Archive for the 'Board Games/Tabletop Games' Category



Mattel’s Dungeons & Dragons Computer Labyrinth Game Ads, 1981/1983

Mattel 1981

Mattel 1983

From 1981 (top) and 1983 editions of Reading, Pennsylvania’s Reading Eagle newspaper. It may seem like a drastic price cut, but that is a lot of longevity for an expensive toy. The game has a 1980 copyright date, but I’m pretty sure it came out in 1981 along with Dark Tower.

1981 Article on Milton Bradley’s Dark Tower

Dark Tower 1981

The money quote, from George Ditomassi, Milton Bradley’s Senior VP for Sales:

We wanted a game that would cater to a market that already existed—Dungeons and Dragons… Dark Tower will not attract the Dungeons and Dragons aficionado. But that’s a small, intense market. We wanted the next level down—people who had heard about D&D but who didn’t want to be Dungeons and Dragons freaks. [Italics mine]

The article is from September 27, 1981. More Dark Tower here.

Star Wars: Escape from Death Star Game Cards (Kenner, 1977)

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I’ve included all of the original illustrations, though obviously not all the cards. Once again you can thank Mikey Walters for the great scans.

The artist is uncredited, but some of the illustrations look like Howard Chaykin’s work. Chaykin penciled the first ten issues of the Marvel comic adaptation and also did some very early character concept sketches, as seen here.

The game tokens are below, via Board Game Geek.

SWG Tokens

Board Games: Close Encounters of the Third Kind (Parker Brothers, 1978)

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The game doesn’t look terribly different than Avalon Hill’s UFO: Game of Close Encounters from the same year. The first board game named after and featuring UFOs may be Flying Saucers, published in 1968 by Funland.

Centipede Board Game Designer Interviewed at CHEGheads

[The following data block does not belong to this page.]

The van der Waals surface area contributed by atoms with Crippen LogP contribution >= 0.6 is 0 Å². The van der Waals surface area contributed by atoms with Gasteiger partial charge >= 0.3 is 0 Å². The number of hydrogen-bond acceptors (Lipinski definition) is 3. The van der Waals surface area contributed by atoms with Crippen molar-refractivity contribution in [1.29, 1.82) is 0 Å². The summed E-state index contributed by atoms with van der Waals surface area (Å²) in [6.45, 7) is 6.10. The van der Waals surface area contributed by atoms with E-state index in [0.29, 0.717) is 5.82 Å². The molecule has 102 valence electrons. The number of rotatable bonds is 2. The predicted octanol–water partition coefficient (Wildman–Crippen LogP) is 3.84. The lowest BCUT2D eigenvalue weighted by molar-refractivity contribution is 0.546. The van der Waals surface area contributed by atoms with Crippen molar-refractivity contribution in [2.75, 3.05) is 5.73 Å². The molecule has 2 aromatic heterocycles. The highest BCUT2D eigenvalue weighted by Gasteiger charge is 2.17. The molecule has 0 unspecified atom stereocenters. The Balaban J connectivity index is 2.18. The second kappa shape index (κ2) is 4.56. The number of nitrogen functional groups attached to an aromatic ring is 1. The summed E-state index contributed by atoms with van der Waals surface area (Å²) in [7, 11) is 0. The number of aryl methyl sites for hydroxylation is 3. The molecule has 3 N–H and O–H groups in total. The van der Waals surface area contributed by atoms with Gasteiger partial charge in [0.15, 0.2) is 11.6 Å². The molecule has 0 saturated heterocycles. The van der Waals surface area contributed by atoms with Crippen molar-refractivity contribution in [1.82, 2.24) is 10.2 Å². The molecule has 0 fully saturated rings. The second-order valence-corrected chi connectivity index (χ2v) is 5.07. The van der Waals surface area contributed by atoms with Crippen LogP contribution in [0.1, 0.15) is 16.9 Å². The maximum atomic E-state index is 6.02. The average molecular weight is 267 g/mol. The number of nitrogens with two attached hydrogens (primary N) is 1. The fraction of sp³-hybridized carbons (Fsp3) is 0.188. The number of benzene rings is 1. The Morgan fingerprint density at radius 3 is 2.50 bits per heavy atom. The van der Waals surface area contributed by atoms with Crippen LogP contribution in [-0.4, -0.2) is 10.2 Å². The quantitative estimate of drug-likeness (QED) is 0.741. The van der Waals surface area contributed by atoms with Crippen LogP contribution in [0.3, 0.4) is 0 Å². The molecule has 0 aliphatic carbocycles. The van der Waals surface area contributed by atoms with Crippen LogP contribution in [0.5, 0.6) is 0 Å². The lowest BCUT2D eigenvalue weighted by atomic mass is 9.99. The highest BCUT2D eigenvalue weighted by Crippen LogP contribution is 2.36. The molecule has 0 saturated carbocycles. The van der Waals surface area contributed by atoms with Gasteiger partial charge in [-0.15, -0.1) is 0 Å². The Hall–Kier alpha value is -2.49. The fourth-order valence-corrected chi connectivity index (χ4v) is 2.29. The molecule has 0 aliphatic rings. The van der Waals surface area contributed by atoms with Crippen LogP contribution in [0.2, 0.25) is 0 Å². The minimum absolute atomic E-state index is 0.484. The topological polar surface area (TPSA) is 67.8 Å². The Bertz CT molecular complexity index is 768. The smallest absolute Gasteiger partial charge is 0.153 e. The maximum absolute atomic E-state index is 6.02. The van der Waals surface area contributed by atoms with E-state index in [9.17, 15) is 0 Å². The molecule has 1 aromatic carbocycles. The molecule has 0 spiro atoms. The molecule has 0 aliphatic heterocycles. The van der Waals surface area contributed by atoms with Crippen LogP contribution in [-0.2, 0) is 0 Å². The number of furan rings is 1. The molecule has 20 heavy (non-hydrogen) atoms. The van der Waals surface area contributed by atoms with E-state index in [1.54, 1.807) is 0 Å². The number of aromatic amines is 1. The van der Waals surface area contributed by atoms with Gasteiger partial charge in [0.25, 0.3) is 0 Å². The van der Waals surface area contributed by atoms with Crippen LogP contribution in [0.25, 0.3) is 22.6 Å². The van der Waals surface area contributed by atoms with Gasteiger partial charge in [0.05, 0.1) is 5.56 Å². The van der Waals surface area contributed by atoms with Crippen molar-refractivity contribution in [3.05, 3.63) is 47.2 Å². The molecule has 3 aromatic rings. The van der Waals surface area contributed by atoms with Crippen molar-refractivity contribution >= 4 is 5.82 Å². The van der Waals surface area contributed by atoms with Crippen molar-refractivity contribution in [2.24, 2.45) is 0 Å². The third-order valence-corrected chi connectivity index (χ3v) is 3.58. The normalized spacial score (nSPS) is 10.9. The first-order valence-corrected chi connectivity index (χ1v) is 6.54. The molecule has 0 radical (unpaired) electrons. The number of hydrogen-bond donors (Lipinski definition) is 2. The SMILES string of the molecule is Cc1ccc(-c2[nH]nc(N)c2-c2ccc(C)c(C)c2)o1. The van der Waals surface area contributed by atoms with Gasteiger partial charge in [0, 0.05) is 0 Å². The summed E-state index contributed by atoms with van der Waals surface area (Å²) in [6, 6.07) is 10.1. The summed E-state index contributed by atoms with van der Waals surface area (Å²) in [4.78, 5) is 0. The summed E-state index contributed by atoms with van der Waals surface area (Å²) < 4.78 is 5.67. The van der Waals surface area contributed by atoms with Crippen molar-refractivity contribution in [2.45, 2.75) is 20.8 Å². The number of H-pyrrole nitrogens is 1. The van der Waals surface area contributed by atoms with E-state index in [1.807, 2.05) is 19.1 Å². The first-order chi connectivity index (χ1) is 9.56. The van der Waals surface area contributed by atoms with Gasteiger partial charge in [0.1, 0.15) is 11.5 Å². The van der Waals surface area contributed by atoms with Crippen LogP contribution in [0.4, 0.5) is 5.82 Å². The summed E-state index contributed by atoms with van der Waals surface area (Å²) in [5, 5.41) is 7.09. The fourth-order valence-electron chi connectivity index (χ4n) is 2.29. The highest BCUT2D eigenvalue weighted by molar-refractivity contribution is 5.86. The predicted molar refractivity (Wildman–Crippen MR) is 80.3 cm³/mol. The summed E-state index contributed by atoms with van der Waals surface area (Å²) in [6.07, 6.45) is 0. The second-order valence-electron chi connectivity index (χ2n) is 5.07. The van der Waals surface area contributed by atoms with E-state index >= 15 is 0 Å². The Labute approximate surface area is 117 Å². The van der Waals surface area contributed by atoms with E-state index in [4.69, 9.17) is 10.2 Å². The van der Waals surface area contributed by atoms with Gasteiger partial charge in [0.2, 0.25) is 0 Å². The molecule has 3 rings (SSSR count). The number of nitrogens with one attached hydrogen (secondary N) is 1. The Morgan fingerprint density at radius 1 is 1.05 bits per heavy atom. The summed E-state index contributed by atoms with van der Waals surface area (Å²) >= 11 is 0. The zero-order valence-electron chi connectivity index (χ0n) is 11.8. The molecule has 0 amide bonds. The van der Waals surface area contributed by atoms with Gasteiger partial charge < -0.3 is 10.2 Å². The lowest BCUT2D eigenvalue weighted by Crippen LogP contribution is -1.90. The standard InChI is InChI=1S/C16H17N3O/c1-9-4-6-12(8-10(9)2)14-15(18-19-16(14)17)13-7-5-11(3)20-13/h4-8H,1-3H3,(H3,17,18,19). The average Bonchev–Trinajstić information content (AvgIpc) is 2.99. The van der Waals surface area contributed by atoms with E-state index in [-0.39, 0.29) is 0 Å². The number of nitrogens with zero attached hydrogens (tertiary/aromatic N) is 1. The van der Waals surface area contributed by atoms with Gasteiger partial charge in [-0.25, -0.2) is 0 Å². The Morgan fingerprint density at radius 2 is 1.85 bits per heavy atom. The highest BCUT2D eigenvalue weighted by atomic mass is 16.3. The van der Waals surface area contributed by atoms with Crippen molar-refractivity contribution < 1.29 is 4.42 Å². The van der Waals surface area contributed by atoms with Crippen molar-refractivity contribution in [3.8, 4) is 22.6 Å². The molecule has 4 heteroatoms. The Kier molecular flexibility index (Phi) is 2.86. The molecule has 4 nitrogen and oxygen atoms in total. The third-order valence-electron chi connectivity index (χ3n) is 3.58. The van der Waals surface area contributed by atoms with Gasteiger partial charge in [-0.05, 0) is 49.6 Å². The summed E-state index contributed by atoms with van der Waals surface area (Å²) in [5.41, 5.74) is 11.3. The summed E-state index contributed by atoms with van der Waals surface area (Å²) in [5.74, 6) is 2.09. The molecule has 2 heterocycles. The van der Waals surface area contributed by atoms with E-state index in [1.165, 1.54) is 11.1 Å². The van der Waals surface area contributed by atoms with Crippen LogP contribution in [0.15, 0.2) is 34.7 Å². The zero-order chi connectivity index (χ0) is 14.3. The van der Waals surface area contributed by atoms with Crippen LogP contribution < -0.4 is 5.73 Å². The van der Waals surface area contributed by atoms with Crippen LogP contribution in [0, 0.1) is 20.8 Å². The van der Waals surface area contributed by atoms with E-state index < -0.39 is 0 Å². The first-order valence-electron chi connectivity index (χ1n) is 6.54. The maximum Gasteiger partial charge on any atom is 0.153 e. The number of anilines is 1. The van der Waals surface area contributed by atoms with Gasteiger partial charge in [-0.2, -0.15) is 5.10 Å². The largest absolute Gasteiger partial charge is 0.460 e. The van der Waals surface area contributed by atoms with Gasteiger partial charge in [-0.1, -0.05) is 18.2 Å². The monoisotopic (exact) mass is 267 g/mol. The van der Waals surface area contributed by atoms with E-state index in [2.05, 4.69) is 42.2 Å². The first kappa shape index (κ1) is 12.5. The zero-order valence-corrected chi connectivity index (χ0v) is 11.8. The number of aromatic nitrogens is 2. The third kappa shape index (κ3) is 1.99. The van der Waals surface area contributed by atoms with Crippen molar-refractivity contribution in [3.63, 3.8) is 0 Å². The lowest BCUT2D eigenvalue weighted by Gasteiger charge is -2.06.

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As some of you will remember, one of my abiding interests is the collision of the board game and video game industries starting in 1980, when Milton Bradley released Pac-Man, “the family version of the arcade game.” I’ve talked about two other MB games, Berserk and Zaxxon, and speculated that board games emulating arcade games were successful in the short-term for a couple of reasons: first, the kids who couldn’t get to the arcades and didn’t have a home console might get a quick fix from a cleverly imitative board game, and second, video games in the golden age were hard as hell, and board games gave players more for their money. Ultimately, both reasons come down to money. No kid with a plentiful supply of quarters would have chosen the dining room table over the arcade.

Shannon Symonds talked to Bruce Whitehill over at the CHEGheads blog about how he designed Milton Bradley’s Centipede (1983), and it’s pretty fascinating. Whitehill couldn’t advance far enough into the arcade game to get a feel for the overall concept, so he fed quarters to a young expert to play and explain what was happening along the way. Whitehill admits that kids would rather have played the video version at the time, and concludes that

Centipede the board game was, I think, more for people like me—those who could never do that well on the arcade game but could hold their own against another player on the dining room table.